“But wait!” You say, “You can’t blame indie developers for depressing the price of games. Aren’t cheaper games a good thing?”

Well yes and no, fictional debate partner. The consumer in me readily recognizes the tremendous benefit to gamers everywhere in having lower priced games It means that even those of us with limited budgets can continue to enjoy the hobby. Factor in the lower system requirements for most indie games and they have truly turned gaming into an accessible multimedia medium, available to all economic groups.

On the other hand, indie developers are rarely on the cutting edge of gaming, at least when it comes to technology. They are often taking an avant-garde approach to game design, which is a welcome change from playing the same shooters and RPGs year in and year out, but it is developers such as Epic Games and Crytek that bring us cutting edge physics, near-realistic modeling and textures, and the latest and greatest in game engine development. As great a team of developers as Coffee Stain Studios are, they simply do not have the resources to push the medium to the next technological level. As they and other studios like them continue to produce low cost but high quality titles, they will be walking hand in hand with the technological developments that other developers bring to the table.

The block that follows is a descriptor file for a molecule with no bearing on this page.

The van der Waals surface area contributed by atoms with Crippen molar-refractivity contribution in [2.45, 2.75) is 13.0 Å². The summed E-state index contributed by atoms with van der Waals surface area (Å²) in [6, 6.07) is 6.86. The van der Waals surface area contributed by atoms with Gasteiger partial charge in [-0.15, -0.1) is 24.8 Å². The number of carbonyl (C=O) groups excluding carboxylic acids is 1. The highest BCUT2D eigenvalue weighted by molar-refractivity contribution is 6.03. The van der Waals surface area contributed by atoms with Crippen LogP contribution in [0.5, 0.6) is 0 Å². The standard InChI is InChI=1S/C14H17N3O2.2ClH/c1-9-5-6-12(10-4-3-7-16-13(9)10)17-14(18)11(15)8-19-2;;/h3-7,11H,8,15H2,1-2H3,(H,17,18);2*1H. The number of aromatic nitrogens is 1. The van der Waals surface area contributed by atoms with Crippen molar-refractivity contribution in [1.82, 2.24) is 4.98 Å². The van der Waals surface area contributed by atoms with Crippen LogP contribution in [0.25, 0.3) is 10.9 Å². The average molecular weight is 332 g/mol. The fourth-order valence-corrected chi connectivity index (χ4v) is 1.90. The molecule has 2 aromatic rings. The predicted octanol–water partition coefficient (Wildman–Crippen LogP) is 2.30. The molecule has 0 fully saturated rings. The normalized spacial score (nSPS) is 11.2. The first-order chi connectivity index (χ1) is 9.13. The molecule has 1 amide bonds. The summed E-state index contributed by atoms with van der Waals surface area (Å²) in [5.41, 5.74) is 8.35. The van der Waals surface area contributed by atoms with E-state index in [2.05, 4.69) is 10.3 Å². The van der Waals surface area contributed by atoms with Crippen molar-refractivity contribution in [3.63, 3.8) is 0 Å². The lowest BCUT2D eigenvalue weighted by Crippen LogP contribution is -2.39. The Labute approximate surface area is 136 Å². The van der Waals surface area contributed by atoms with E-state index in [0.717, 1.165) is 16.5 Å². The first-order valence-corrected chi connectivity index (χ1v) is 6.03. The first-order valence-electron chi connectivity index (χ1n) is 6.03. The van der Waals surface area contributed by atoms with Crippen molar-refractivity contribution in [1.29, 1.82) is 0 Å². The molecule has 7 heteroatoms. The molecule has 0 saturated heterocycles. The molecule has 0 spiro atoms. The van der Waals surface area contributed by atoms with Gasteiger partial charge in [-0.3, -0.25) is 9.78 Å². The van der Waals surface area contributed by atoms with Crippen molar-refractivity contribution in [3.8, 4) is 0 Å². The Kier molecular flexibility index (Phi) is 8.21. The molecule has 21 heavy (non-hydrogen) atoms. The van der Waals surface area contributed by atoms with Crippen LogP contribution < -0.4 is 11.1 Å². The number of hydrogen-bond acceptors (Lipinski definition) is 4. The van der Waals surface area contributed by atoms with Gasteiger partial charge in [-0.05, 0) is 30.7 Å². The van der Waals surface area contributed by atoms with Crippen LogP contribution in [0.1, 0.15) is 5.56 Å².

As such, it does us no good to feel slighted by every little price increase in mainstream gaming. There is no reason that games that cost $60 (or even more) cannot sit alongside titles that cost less than lunch. It is those expensive triple-A titles that will continue to fund the forward march of our hobby into new and exciting technological realms, and will provide new tools for other developers to work with to bring us the next Minecraft.


 

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Even being the cheapass I am, it’s hard for me to say that doesn’t look like a $60 game.


 The high price of mainstream gaming is not the only point of contention with gamers when it comes to value and money. Another hot-button issue is DLC and “free-to-play” games. Many people, me included, completely balk at the idea of spending money in game to buy a new skin or unlock a power-up faster. My recent purchase of Titanfall came with an internal determination to never pay any money for new maps or other DLC as it comes to the game. As a gamer raised on the full expansion pack of yesteryear it is hard for me to justify paying money for something as small as a new map. Of course, not everyone feels the same way, or else games like League of Legends would not be able to survive at all. With some players spending hundreds of dollars on Riot points it is remaining harder and harder for me to bullheadedly refuse to spend money on in-game purchases.